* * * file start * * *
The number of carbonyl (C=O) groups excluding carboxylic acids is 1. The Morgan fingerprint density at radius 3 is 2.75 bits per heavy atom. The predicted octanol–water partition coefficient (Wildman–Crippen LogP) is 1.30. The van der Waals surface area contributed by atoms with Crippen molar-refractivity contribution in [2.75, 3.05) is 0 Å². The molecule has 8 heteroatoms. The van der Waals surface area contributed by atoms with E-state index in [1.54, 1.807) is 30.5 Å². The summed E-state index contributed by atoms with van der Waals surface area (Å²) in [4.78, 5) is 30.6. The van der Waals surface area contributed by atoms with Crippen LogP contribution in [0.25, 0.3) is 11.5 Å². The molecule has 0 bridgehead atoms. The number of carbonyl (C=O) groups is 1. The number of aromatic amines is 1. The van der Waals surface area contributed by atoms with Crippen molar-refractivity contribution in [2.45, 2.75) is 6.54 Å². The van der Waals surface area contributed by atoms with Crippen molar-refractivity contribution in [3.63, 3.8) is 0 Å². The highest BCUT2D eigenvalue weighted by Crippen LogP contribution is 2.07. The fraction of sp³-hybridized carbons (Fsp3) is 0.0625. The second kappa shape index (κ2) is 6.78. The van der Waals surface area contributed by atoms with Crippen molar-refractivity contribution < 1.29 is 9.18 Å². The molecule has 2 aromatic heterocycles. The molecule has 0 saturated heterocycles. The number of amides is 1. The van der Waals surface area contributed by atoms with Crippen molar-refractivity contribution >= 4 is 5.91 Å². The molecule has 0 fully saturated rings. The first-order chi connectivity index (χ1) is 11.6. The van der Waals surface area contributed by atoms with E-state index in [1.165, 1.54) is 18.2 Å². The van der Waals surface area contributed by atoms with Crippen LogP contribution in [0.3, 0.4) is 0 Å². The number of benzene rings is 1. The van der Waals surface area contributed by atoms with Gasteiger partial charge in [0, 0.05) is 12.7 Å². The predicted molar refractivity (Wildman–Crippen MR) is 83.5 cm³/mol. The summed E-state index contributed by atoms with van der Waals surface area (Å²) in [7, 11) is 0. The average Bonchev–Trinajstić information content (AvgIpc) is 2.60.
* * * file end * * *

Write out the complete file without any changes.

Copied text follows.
The number of carbonyl (C=O) groups excluding carboxylic acids is 1. The Morgan fingerprint density at radius 3 is 2.75 bits per heavy atom. The predicted octanol–water partition coefficient (Wildman–Crippen LogP) is 1.30. The van der Waals surface area contributed by atoms with Crippen molar-refractivity contribution in [2.75, 3.05) is 0 Å². The molecule has 8 heteroatoms. The van der Waals surface area contributed by atoms with E-state index in [1.54, 1.807) is 30.5 Å². The summed E-state index contributed by atoms with van der Waals surface area (Å²) in [4.78, 5) is 30.6. The van der Waals surface area contributed by atoms with Crippen LogP contribution in [0.25, 0.3) is 11.5 Å². The molecule has 0 bridgehead atoms. The number of carbonyl (C=O) groups is 1. The number of aromatic amines is 1. The van der Waals surface area contributed by atoms with Crippen molar-refractivity contribution in [2.45, 2.75) is 6.54 Å². The van der Waals surface area contributed by atoms with Crippen molar-refractivity contribution in [3.63, 3.8) is 0 Å². The highest BCUT2D eigenvalue weighted by Crippen LogP contribution is 2.07. The fraction of sp³-hybridized carbons (Fsp3) is 0.0625. The second kappa shape index (κ2) is 6.78. The van der Waals surface area contributed by atoms with Crippen molar-refractivity contribution < 1.29 is 9.18 Å². The molecule has 2 aromatic heterocycles. The molecule has 0 saturated heterocycles. The number of amides is 1. The van der Waals surface area contributed by atoms with Crippen molar-refractivity contribution >= 4 is 5.91 Å². The molecule has 0 fully saturated rings. The first-order chi connectivity index (χ1) is 11.6. The van der Waals surface area contributed by atoms with E-state index in [1.165, 1.54) is 18.2 Å². The van der Waals surface area contributed by atoms with Crippen LogP contribution in [0.3, 0.4) is 0 Å². The number of benzene rings is 1. The van der Waals surface area contributed by atoms with Gasteiger partial charge in [0, 0.05) is 12.7 Å². The predicted molar refractivity (Wildman–Crippen MR) is 83.5 cm³/mol. The summed E-state index contributed by atoms with van der Waals surface area (Å²) in [7, 11) is 0. The average Bonchev–Trinajstić information content (AvgIpc) is 2.60.